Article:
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The numbered lot of Hereford cattle at this San Antonio auction had been a real steal at the price, but Tira Beck had let it go without a murmur to the man beside her. She wouldn't ever have admitted that she didn't need to add to her substantial Montana cattle herd, which was managed by her foreman, since she lived in Texas. She'd only wanted to attend the auction because she knew Simon Hart was going to be there. Usually his four brothers in Jacobsville, Texas, handled cattle sales. But Simon, like Tira, lived in San Antonio where the auction was being held, so it seemed natural to let him make the bids.
He wasn't a rancher anymore. He was still tall and well built, with broad shoulders and a leonine head topped by thick black wavy hair. But the empty sleeve on his left side attested to the fact that his days of working cattle were pretty much over. It didn't affect his ability to make a living, at least. He was a former state attorney general and a nationally famous trial attorney who could pick and choose high-profile cases. He made a substantial wage. His voice was still his best asset, a deep velvety one that projected well in a courtroom. In addition to that was a dangerously deceptive manner that lulled witnesses into a false sense of security before he cut them to pieces on the stand. He had a verbal killer instinct, and he used it to good effect.
Tira, on the other hand, lived a hectic life doing charity work and was independently wealthy. She was a divorcee who had very little to do with men except on a platonic basis. There weren't many friends, either. Simon Hart and Charles Percy were the lot, and Charles was hopelessly in love with his brother's wife. She was the only person who knew that. Many people thought that she and Charles were lovers, which amused them both. She had her own secrets to keep. It suited her purposes to keep Simon in the dark about her emotional state.
"That was a hell of an anemic bid you made," Simon remarked as the next lot of cattle were led into the sale ring. "What's wrong with you today?"
"My heart's not in it," she replied. "I haven't had a lot to do with the Montana ranch since Dad died. I've given some thought to selling the property. I'll never live there again."
"You'll never sell. You have too many attachments to the ranch. Besides, you've got a good manager in place up there," he said pointedly.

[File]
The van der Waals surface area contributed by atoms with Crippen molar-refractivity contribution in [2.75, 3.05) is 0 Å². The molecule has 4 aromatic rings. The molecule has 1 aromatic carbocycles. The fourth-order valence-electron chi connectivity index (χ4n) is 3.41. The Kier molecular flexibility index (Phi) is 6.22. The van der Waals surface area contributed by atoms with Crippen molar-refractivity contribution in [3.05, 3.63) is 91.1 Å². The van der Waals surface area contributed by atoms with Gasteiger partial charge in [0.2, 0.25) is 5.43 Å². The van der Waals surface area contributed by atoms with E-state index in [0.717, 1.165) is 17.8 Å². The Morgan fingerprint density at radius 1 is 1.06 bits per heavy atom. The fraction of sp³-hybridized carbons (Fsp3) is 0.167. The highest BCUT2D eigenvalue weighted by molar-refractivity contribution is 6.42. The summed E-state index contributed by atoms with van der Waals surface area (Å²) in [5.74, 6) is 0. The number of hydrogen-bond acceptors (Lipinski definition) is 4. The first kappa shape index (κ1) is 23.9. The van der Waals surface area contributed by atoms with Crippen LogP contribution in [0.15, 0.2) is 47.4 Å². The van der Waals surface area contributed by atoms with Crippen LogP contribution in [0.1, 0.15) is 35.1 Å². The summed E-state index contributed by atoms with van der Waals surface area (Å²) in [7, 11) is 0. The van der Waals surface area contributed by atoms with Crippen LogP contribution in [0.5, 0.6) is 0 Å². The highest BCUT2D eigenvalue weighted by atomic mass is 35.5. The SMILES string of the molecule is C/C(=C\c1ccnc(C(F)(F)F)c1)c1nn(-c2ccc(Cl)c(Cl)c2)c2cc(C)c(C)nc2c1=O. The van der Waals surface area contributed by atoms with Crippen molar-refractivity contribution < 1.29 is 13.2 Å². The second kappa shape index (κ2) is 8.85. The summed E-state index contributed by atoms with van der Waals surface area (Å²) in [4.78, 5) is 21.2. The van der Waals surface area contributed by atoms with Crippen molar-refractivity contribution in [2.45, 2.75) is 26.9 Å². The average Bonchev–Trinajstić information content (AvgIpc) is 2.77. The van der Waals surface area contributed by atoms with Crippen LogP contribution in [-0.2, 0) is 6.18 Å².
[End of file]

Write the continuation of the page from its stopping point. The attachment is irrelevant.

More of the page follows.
She shrugged, pushing away a wisp of glorious hair that had escaped from the elegant French twist at her nape. "So I have."
"But you'd rather swan around San Antonio with Charles Percy," he murmured, his chiseled mouth twisting into a mocking smile.
She glanced at him with lovely green eyes and hid a carefully concealed hope that he might be jealous. But his expression gave no hint of his feelings. Neither did those pale gray eyes under thick black eyebrows. It was the same old story. The wreck eight years ago that had cost him his arm had also cost him his beloved wife, Melia. Despite their differences, no one had doubted his love for her. He hadn't been serious about a woman since her death, although he escorted his share of sophisticated women to local social events.
"What's the matter?" he asked when his sharp eyes caught her disappointment.
She shrugged in her elegant black pantsuit. "Oh, nothing. I just thought that you might like to stand up and threaten to kill Charles if he came near me again." She glanced at his shocked face and chuckled. "I'm kidding!" she chided.
His gaze cut into hers for a second and then they moved back to the sale ring. "You're in an odd mood today."
She sighed, returning her attention to the program in her beautifully manicured hands. "I've been in an odd mood for years. Not that I ever expect you to notice."
He closed his own program with a snap and glared down at her. "That's another thing that annoys me, those throwaway remarks you make. If you want to say something to me, just come out and say it."